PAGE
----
Stretch lace gauntlet from Tombo Designs. You know you want it.
Because Gothic and Steampunk fashion share a fondness for some of the same time periods, you would not be off base in choosing a Gothic theme for your Steampunk bellydance performance and costume. For all things gothic and bellydance-y, I highly recommend Laura Tempest Schmidt’s appropriately named Gothic Bellydance Resource. Tempest analyzes the elements of Gothic bellydance costuming, talks about Goth performance elements, has a collection of dancer images, and provides links to definitions of the Goth subculture.
My major recommendation, if you are planning to go the Gothic route, is to beware of doing an all-black costume. Remember that when the stage is dark-colored, the backdrop is dark, and the lights are down, you and your black costume are going to disappear almost entirely. Do your audience a favor and wear colors that can be seen at the back of the room. These can be “Gothic” shades like wine red or intense purple or you can go for broke and wear all white. If you must go the “basic black” routine, consider making everything on your costume–and I mean EVERYTHING, not just your bra and belt–as shiny, sparkly, mirrored, sequinned, or LED-enhanced as humanly possibly. You want your audience to see your entire body move, not just stray patches of skin.
Up until now, I’ve been talking about essentially using other time periods as a basis for your Steampunk costume. While it can be very useful to have a prototype to work from, another–and very fun–approach is to seize upon the fantasy element of steampunk and build a costume (and a character) from entirely from scratch.
Imagine if you were living in an alternate reality and you wanted to put together a Middle Eastern dance costume, not knowing anything about what a “bellydance outfit” should look like. You would know, for example, that you wanted to highlight the movement of your hips and shoulders so the question becomes how best to do that. What kind of outfit would you construct? What materials would you use? Metal? Leather? Gears? Flattened beer caps? Washers? Bits of brass? Fringe? What would you be able to find lying about that you could cut up or reuse?
Elizabeth James poses in her handmade, snake dance (as in dancing with an actual python) costume. Posted on her blog, Altered States.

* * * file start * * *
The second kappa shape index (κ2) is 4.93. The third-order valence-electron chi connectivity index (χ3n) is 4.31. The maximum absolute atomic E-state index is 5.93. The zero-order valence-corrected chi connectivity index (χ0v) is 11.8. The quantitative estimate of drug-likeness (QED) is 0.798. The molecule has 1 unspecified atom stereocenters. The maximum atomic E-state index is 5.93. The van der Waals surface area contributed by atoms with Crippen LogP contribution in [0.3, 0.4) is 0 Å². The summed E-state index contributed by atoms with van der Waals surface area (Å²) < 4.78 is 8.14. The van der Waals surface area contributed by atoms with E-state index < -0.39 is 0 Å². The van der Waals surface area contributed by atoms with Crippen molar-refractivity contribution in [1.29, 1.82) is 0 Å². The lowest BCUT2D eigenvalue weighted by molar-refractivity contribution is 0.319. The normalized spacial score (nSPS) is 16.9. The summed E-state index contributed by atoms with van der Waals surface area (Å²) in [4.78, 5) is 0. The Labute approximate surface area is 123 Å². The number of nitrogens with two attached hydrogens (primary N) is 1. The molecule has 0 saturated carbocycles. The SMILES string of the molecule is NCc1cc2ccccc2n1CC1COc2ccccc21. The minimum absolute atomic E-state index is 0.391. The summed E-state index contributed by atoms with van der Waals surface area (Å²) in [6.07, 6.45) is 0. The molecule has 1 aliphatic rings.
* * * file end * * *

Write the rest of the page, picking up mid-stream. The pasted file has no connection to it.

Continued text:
Costume bra decorated with washers and metal chains by Basha (Tribe.net). Nice use of diagonal lines on the cups. She made this outfit for a goth industrial number that she did.
Matching choker by Basha (Tribe.net) crafted from washers which are wrapped and then linked together. This design would also look good made from brass or copper. When you are a Middle Eastern dancer, a trip down the hardware aisle of your local department store can be very inspirational.
Bodice made from an old leather coat that has been cut up and re-purposed. Posted by Jazuchan on (Etsy). Second hand leather garments have the advantage of already being broken in so they are soft and comfortable.
The standard Turkish-Arab vest re-done in faux leather by Velvet Mechanism (Etsy). I’ve seen similar vests made with just canvas or polyester straps in which case they are usually referred to as “harnesses”.
What I’m talking about is not just a theatrical approach to costume making, but a theatrical approach to CHARACTER building. Who is your character? Are you a dancer in a converted factory on the outskirts of town? A saloon hall entertainer in a science fiction-influenced western as portrayed in TV shows like the “Wild, Wild West” (1965) or “The Adventures of Brisco County, Jr.” (1993)? A clockwork robot? A retro-futuristic space traveler?
And what kind of music are you dancing to? Drums? Electronica? Sound effects such as the wind, spacecraft landing, etc? Trash can lids being hit with hammers?
All of these considerations are going to influence the kind of costume that you make and the kind of performance that you give. Below are a few ideas for steampunk character costumes.
The dancers of Barbary Coast Shakedown (Mira Betz, left, and Elizabeth Strong, right) post in their California saloon hall girl costumes. The granny boots add that extra panache. Posted by foca71 on (Flickr)
Mira Betz again in a 1920s, jazz hall-influenced costume. She has sleeked her hair back and drawn in pincurls on her forehead with a makeup pencil. The cool hair ornaments are actually appliques that are secured to her hairdo with bobby pins. (Flickr)
Fayzah Claudia as an android in a retro-futuristic space suit reminiscent of the 1920s-30s. See more images of her body suit, complete with helmet and raygun on her website. See clips of her performance on “Fantasy Bellydance” by World Dance New York (Fayzah appears about 1:58 in). You can also see a brief glimpse of Sarah Skinner in her Salome costume as well.